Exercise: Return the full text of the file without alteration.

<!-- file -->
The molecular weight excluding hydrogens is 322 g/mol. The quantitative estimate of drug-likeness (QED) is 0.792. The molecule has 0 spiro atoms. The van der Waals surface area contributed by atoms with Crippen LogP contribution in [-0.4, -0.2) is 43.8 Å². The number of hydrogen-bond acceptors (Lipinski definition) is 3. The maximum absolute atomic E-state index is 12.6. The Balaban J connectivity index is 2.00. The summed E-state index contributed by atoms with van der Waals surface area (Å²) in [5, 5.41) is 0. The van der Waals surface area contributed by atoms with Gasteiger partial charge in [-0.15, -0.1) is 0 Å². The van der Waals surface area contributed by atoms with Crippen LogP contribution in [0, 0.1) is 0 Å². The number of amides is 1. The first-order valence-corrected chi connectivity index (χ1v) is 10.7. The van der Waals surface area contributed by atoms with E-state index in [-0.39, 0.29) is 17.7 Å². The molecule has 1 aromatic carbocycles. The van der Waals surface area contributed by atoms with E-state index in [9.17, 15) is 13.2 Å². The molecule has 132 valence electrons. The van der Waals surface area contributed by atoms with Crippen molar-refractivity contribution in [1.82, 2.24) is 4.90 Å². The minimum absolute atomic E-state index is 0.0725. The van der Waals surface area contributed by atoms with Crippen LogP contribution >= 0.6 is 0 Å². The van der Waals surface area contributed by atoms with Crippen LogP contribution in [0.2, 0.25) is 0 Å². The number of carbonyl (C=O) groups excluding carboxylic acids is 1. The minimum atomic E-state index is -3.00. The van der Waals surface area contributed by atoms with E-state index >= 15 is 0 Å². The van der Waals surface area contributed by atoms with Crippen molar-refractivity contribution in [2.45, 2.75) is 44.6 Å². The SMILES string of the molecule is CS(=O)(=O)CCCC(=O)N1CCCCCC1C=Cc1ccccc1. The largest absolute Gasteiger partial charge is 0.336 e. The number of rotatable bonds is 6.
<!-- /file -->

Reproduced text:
The molecular weight excluding hydrogens is 322 g/mol. The quantitative estimate of drug-likeness (QED) is 0.792. The molecule has 0 spiro atoms. The van der Waals surface area contributed by atoms with Crippen LogP contribution in [-0.4, -0.2) is 43.8 Å². The number of hydrogen-bond acceptors (Lipinski definition) is 3. The maximum absolute atomic E-state index is 12.6. The Balaban J connectivity index is 2.00. The summed E-state index contributed by atoms with van der Waals surface area (Å²) in [5, 5.41) is 0. The van der Waals surface area contributed by atoms with Gasteiger partial charge in [-0.15, -0.1) is 0 Å². The van der Waals surface area contributed by atoms with Crippen LogP contribution in [0, 0.1) is 0 Å². The number of amides is 1. The first-order valence-corrected chi connectivity index (χ1v) is 10.7. The van der Waals surface area contributed by atoms with E-state index in [-0.39, 0.29) is 17.7 Å². The molecule has 1 aromatic carbocycles. The van der Waals surface area contributed by atoms with E-state index in [9.17, 15) is 13.2 Å². The molecule has 132 valence electrons. The van der Waals surface area contributed by atoms with Crippen molar-refractivity contribution in [1.82, 2.24) is 4.90 Å². The minimum absolute atomic E-state index is 0.0725. The van der Waals surface area contributed by atoms with Crippen LogP contribution >= 0.6 is 0 Å². The van der Waals surface area contributed by atoms with Crippen LogP contribution in [0.2, 0.25) is 0 Å². The number of carbonyl (C=O) groups excluding carboxylic acids is 1. The minimum atomic E-state index is -3.00. The van der Waals surface area contributed by atoms with E-state index >= 15 is 0 Å². The van der Waals surface area contributed by atoms with Crippen molar-refractivity contribution in [2.45, 2.75) is 44.6 Å². The SMILES string of the molecule is CS(=O)(=O)CCCC(=O)N1CCCCCC1C=Cc1ccccc1. The largest absolute Gasteiger partial charge is 0.336 e. The number of rotatable bonds is 6.